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Millions Turn Up the Heat in Egypt


mso-fareast-font-family:"Times New Roman";mso-bidi-font-family:Tahoma”>Despite hundreds of thousands of Morsi supporters rallying in Cairo on the same day, there can be no doubt that the one-year old Muslim Brotherhood government is under siege. 

mso-fareast-font-family:"Times New Roman";mso-bidi-font-family:Tahoma”>“We reject you,” Tamarod petitions signed by millions declared emphatically before each phrase, “…Because Security has not been established; …Because the deprived have still no place to fit; …Because we are still begging loans from the outside; …Because no justice has been brought to the martyrs; …Because no dignity was left neither for me nor for my country; …Because the economy has collapsed and depends only on begging and,…Because Egypt is still following the footsteps of the United States.” 

mso-fareast-font-family:"Times New Roman";mso-bidi-font-family:Tahoma”>Young Tamarod Rebel organizers switched tactical gears to prepare for June 30 by taking into account police repression of public protests that have increased fears and anxieties and dramatically reduced the size of protests this year. 

mso-fareast-font-family:"Times New Roman";mso-bidi-font-family:Tahoma”>Instead of simply calling for another demonstration, a broad educational campaign was begun with the ambitious intention of gathering 15 million signatures calling for early presidential elections in order to oust Morsi and to release the ever tightening grip of the Muslim Brotherhood.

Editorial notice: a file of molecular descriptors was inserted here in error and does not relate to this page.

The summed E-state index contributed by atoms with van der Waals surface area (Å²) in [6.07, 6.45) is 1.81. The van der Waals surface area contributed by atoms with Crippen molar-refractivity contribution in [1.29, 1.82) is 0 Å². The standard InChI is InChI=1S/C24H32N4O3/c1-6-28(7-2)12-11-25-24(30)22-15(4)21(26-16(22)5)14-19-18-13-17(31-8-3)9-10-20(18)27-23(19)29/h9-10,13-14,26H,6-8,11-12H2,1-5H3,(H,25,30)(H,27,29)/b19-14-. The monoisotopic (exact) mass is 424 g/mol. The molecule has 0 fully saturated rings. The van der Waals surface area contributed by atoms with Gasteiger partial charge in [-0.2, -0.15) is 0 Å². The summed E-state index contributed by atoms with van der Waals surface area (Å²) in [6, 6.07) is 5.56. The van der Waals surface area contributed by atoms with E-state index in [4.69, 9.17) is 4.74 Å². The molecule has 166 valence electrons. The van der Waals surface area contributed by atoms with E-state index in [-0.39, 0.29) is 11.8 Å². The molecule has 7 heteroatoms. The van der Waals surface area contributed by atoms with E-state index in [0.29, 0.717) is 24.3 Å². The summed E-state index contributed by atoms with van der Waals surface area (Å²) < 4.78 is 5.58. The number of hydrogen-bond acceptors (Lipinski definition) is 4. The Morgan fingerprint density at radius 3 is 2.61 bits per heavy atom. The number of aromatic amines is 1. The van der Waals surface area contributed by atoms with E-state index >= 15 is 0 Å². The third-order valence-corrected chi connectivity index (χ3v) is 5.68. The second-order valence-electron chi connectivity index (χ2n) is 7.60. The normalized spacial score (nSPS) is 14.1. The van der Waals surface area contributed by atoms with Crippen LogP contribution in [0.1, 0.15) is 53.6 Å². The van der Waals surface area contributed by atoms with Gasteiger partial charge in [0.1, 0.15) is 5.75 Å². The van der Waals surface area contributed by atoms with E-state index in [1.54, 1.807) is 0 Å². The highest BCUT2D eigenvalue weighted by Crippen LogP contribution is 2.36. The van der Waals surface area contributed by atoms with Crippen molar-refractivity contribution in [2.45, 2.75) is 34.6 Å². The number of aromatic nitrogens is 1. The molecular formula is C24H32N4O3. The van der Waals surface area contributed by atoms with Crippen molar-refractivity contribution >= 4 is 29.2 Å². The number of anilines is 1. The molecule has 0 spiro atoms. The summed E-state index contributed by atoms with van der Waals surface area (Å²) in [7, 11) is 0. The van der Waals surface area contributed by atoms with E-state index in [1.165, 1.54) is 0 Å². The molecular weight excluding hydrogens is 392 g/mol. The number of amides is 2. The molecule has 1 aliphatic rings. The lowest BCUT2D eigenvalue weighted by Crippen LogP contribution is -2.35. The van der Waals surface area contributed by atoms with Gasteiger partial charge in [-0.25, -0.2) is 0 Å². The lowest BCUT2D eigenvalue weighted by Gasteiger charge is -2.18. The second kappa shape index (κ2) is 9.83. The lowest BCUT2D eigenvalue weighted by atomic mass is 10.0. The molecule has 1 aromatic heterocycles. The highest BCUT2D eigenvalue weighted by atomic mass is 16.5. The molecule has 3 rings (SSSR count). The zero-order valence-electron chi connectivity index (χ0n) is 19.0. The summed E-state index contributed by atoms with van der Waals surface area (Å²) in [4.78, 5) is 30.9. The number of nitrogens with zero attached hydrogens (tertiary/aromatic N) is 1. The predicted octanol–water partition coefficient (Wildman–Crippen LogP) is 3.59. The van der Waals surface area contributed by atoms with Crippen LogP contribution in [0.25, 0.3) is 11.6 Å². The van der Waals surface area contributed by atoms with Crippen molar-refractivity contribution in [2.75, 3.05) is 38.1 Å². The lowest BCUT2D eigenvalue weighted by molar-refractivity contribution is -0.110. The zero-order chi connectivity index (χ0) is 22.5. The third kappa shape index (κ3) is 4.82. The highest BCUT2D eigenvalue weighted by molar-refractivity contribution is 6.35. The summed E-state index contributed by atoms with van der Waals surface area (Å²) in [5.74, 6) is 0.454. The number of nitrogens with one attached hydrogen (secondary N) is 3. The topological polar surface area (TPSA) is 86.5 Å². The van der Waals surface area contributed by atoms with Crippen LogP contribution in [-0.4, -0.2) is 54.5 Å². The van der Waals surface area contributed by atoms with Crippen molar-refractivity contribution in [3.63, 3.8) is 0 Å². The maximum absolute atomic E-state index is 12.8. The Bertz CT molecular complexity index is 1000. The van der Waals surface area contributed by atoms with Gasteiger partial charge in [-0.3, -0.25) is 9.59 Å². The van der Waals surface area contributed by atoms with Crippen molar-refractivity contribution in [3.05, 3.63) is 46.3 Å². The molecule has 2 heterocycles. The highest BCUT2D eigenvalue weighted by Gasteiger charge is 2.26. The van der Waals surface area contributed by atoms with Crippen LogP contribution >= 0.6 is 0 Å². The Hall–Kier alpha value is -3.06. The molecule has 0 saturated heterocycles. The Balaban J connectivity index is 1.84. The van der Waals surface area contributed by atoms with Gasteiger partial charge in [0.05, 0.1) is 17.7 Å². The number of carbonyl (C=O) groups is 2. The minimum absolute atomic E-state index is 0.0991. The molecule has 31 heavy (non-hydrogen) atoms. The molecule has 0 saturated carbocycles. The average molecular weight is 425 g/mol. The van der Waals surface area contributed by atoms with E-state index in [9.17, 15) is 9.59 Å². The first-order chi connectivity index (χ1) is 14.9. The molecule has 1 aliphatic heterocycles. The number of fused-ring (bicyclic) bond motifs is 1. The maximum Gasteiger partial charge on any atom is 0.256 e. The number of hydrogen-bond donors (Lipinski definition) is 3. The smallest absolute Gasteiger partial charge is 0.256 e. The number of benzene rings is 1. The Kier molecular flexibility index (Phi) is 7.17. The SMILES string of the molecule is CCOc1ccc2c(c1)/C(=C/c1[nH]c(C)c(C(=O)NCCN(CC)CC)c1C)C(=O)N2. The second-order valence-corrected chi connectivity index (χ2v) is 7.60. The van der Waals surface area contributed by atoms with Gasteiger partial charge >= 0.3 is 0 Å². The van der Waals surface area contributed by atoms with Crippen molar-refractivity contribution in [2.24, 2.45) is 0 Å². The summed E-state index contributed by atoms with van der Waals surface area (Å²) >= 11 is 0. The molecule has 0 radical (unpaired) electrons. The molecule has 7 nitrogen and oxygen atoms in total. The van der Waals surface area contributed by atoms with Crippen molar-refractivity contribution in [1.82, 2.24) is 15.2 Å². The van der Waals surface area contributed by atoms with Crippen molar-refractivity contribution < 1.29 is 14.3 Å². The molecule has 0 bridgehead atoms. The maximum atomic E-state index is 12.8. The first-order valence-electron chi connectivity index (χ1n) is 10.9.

mso-fareast-font-family:"Times New Roman";mso-bidi-font-family:Tahoma”>Ultimately, as June 30 protests approached, credible news agencies reported 22 million people actually signed the Rebel petitions, another unprecedented milestone in a country of 84 million.

By contrast, Morsi was elected with 12 million votes on June 30 last year and that was only by the narrow margin of 51 percent. Many indicated they voted for Morsi in the second and final election round because there were only two choices left – Morsi and deposed dictator Hosni Mubarak’s cohort, Ahmed Shafik. Others indicated they voted for Morsi because they believed his religious values enhanced his promises to address the country’s grave social problems.